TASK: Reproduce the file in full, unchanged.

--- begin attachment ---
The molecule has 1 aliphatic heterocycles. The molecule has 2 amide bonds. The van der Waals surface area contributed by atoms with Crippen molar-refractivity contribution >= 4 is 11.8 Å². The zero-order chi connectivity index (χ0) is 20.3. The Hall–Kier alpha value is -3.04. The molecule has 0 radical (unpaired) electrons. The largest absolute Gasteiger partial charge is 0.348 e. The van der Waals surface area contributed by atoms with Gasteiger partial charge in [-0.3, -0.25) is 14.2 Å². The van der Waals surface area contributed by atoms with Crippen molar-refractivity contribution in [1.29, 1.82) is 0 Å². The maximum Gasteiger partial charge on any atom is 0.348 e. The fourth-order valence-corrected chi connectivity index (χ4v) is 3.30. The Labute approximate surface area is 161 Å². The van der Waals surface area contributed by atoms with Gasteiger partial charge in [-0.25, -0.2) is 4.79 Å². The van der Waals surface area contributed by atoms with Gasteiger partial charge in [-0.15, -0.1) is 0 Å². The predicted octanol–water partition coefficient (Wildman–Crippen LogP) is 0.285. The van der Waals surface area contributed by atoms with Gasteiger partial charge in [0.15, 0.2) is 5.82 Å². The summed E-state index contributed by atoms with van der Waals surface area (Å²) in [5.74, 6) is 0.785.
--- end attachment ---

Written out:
The molecule has 1 aliphatic heterocycles. The molecule has 2 amide bonds. The van der Waals surface area contributed by atoms with Crippen molar-refractivity contribution >= 4 is 11.8 Å². The zero-order chi connectivity index (χ0) is 20.3. The Hall–Kier alpha value is -3.04. The molecule has 0 radical (unpaired) electrons. The largest absolute Gasteiger partial charge is 0.348 e. The van der Waals surface area contributed by atoms with Gasteiger partial charge in [-0.3, -0.25) is 14.2 Å². The van der Waals surface area contributed by atoms with Crippen molar-refractivity contribution in [1.29, 1.82) is 0 Å². The maximum Gasteiger partial charge on any atom is 0.348 e. The fourth-order valence-corrected chi connectivity index (χ4v) is 3.30. The Labute approximate surface area is 161 Å². The van der Waals surface area contributed by atoms with Gasteiger partial charge in [-0.25, -0.2) is 4.79 Å². The van der Waals surface area contributed by atoms with Gasteiger partial charge in [-0.15, -0.1) is 0 Å². The predicted octanol–water partition coefficient (Wildman–Crippen LogP) is 0.285. The van der Waals surface area contributed by atoms with Gasteiger partial charge in [0.15, 0.2) is 5.82 Å². The summed E-state index contributed by atoms with van der Waals surface area (Å²) in [5.74, 6) is 0.785.